Burger King does things differently. Although the restaurant repeatedly changed slogans in recent years, it has focused on its signature product since 1956: Burger King — Home of the Whopper®. The company’s German website states, “Every day, 11 million guests visit one of the 15,000 Burger King restaurants around the world and most often order the Whopper.” Testers from the German consumer organization Stiftung Warentest found that the large, flame-grilled burger tastes better than the Big Mac. But that clearly isn’t enough. And what happens when people eventually get tired of the Whopper? Here, the limits of language really are the limits of Burger King’s world. Without the Whopper, things will get tough.
Wittgenstein and the Lesson McDonald’s Tells
That’s why Burger King does not make the top 100 list of most valuable brands, while McDonald’s sits in 9th place. More than 70 million customers visit the almost 38,000 McDonald’s restaurants worldwide every day. Despite the current trends in nutrition, 2018 sales reached 3.5 billion euros in Germany alone — a new record. The positive attitude to life that McDonald’s conveys in its language plays a major role here. Of course, Burger King is a very successful company too, but it is far behind its rival in all key figures. If I were to bet on which of the two fast food chains will continue to grow in ten years’ time, I would bet on McDonald’s. The brand will survive the trends toward healthier nutrition, sustainability, and reduced meat consumption or will be able to integrate them into its story without any problems. I’m lovin’ it. Wittgenstein’s quote “Words are deeds” applies wonderfully here.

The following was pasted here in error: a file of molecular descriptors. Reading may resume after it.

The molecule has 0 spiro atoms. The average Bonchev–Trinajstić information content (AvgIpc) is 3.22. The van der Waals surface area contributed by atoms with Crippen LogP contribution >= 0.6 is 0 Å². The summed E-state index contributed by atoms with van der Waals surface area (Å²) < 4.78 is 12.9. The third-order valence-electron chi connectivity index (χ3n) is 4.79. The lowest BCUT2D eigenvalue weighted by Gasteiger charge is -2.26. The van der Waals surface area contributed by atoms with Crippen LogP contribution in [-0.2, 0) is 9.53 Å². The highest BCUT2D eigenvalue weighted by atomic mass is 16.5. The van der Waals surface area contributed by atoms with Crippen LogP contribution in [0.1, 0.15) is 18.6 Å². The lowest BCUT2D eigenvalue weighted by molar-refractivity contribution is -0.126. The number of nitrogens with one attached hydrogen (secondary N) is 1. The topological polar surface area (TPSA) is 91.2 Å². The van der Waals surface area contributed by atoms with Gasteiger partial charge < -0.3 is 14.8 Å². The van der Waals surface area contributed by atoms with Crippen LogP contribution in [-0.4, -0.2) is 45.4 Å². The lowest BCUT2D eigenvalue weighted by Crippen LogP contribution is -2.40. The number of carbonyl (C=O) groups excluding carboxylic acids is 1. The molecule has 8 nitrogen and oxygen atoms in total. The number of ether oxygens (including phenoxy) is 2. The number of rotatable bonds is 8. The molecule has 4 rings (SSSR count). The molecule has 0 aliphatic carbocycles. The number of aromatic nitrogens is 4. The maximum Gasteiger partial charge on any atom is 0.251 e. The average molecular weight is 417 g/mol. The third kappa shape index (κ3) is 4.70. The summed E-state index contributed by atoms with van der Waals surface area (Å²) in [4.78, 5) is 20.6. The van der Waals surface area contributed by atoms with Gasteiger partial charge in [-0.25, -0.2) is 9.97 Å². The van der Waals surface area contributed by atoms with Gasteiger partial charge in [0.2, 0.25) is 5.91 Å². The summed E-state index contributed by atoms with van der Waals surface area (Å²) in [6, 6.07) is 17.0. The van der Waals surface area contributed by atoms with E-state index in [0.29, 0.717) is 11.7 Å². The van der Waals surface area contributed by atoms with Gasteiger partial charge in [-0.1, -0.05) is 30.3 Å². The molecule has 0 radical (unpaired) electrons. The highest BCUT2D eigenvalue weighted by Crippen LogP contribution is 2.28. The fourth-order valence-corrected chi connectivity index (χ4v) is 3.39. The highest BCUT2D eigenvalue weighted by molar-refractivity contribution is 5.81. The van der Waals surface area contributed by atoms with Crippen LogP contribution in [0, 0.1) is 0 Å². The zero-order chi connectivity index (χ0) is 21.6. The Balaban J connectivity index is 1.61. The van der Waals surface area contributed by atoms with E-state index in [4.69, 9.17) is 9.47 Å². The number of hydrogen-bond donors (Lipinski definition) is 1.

Having your own vocabulary and a distinctive, personable language can help make a difference. If you are looking for the right tone for your brand, avoid lengthy pseudo-scientific projects with your colleagues. Be aware that, in your job, you play “language games” that no one outside your circle understands. It is better to think about which world you want to transport your customers to with your language. Do not orient yourself on the language your engineers or product developers use. Remember, strong brands don’t just sell “Whoppers”, they sell a lifestyle.
Stay close to everyday language and, most importantly, speak in the language of the people you want to reach. And whatever you do, don’t force it by creating complicated new words just to make things sound interesting. If you can’t find the right terms or descriptions for everything, just think of Wittgenstein. One of his most famous quotes is: “What we cannot talk about we must pass over in silence.” With this in mind, you can develop a mystical and attractive aura that strengthens your brand.